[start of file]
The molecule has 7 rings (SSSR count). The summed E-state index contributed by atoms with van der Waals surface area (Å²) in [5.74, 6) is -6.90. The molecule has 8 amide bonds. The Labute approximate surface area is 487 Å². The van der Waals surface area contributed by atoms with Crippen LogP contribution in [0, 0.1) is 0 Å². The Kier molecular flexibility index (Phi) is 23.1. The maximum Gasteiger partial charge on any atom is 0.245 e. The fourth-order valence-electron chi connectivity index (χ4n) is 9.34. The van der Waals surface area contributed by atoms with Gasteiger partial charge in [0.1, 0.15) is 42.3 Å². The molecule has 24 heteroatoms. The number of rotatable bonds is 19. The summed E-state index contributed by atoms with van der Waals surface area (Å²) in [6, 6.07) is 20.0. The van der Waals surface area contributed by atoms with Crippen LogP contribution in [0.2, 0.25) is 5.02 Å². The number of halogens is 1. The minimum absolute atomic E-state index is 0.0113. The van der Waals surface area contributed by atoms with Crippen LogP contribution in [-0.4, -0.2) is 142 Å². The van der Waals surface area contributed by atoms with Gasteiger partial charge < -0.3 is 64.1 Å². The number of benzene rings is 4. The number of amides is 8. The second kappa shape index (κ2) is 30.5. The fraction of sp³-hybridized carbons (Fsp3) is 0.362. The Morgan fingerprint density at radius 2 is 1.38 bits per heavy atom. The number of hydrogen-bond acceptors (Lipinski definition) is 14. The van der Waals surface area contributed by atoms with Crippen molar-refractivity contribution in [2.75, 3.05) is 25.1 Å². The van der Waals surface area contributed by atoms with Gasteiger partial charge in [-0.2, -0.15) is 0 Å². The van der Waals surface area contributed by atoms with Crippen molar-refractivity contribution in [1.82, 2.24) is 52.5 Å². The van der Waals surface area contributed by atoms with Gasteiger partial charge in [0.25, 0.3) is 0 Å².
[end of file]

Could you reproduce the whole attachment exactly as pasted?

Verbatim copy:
The molecule has 7 rings (SSSR count). The summed E-state index contributed by atoms with van der Waals surface area (Å²) in [5.74, 6) is -6.90. The molecule has 8 amide bonds. The Labute approximate surface area is 487 Å². The van der Waals surface area contributed by atoms with Crippen LogP contribution in [0, 0.1) is 0 Å². The Kier molecular flexibility index (Phi) is 23.1. The maximum Gasteiger partial charge on any atom is 0.245 e. The fourth-order valence-electron chi connectivity index (χ4n) is 9.34. The van der Waals surface area contributed by atoms with Gasteiger partial charge in [0.1, 0.15) is 42.3 Å². The molecule has 24 heteroatoms. The number of rotatable bonds is 19. The summed E-state index contributed by atoms with van der Waals surface area (Å²) in [6, 6.07) is 20.0. The van der Waals surface area contributed by atoms with Crippen LogP contribution in [0.2, 0.25) is 5.02 Å². The number of halogens is 1. The minimum absolute atomic E-state index is 0.0113. The van der Waals surface area contributed by atoms with Crippen LogP contribution in [-0.4, -0.2) is 142 Å². The van der Waals surface area contributed by atoms with Gasteiger partial charge < -0.3 is 64.1 Å². The number of benzene rings is 4. The number of amides is 8. The second kappa shape index (κ2) is 30.5. The fraction of sp³-hybridized carbons (Fsp3) is 0.362. The Morgan fingerprint density at radius 2 is 1.38 bits per heavy atom. The number of hydrogen-bond acceptors (Lipinski definition) is 14. The van der Waals surface area contributed by atoms with Crippen molar-refractivity contribution in [2.75, 3.05) is 25.1 Å². The van der Waals surface area contributed by atoms with Gasteiger partial charge in [-0.2, -0.15) is 0 Å². The van der Waals surface area contributed by atoms with Crippen molar-refractivity contribution in [1.82, 2.24) is 52.5 Å². The van der Waals surface area contributed by atoms with Gasteiger partial charge in [0.25, 0.3) is 0 Å².